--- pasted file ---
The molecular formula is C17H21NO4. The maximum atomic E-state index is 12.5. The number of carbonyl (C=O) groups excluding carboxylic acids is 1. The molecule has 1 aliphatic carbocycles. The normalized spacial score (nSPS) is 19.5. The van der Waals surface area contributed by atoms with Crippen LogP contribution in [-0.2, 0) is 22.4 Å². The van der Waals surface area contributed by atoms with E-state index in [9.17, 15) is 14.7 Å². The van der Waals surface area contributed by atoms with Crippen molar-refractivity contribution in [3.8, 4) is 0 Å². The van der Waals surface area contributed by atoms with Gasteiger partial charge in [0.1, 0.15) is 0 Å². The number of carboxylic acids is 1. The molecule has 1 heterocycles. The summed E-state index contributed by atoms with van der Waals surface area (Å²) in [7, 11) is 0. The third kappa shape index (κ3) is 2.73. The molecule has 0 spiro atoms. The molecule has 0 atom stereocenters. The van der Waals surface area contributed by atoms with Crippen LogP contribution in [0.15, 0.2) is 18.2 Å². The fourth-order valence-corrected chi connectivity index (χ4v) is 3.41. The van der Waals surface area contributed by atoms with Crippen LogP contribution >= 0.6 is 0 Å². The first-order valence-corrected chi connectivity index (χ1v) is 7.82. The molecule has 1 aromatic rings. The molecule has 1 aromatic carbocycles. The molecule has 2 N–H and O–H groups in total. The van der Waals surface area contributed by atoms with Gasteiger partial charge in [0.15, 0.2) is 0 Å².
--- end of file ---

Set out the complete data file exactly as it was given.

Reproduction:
The molecular formula is C17H21NO4. The maximum atomic E-state index is 12.5. The number of carbonyl (C=O) groups excluding carboxylic acids is 1. The molecule has 1 aliphatic carbocycles. The normalized spacial score (nSPS) is 19.5. The van der Waals surface area contributed by atoms with Crippen LogP contribution in [-0.2, 0) is 22.4 Å². The van der Waals surface area contributed by atoms with E-state index in [9.17, 15) is 14.7 Å². The van der Waals surface area contributed by atoms with Crippen molar-refractivity contribution in [3.8, 4) is 0 Å². The van der Waals surface area contributed by atoms with Gasteiger partial charge in [0.1, 0.15) is 0 Å². The number of carboxylic acids is 1. The molecule has 1 heterocycles. The summed E-state index contributed by atoms with van der Waals surface area (Å²) in [7, 11) is 0. The third kappa shape index (κ3) is 2.73. The molecule has 0 spiro atoms. The molecule has 0 atom stereocenters. The van der Waals surface area contributed by atoms with Crippen LogP contribution in [0.15, 0.2) is 18.2 Å². The fourth-order valence-corrected chi connectivity index (χ4v) is 3.41. The van der Waals surface area contributed by atoms with Crippen LogP contribution >= 0.6 is 0 Å². The first-order valence-corrected chi connectivity index (χ1v) is 7.82. The molecule has 1 aromatic rings. The molecule has 1 aromatic carbocycles. The molecule has 2 N–H and O–H groups in total. The van der Waals surface area contributed by atoms with Gasteiger partial charge in [0.15, 0.2) is 0 Å².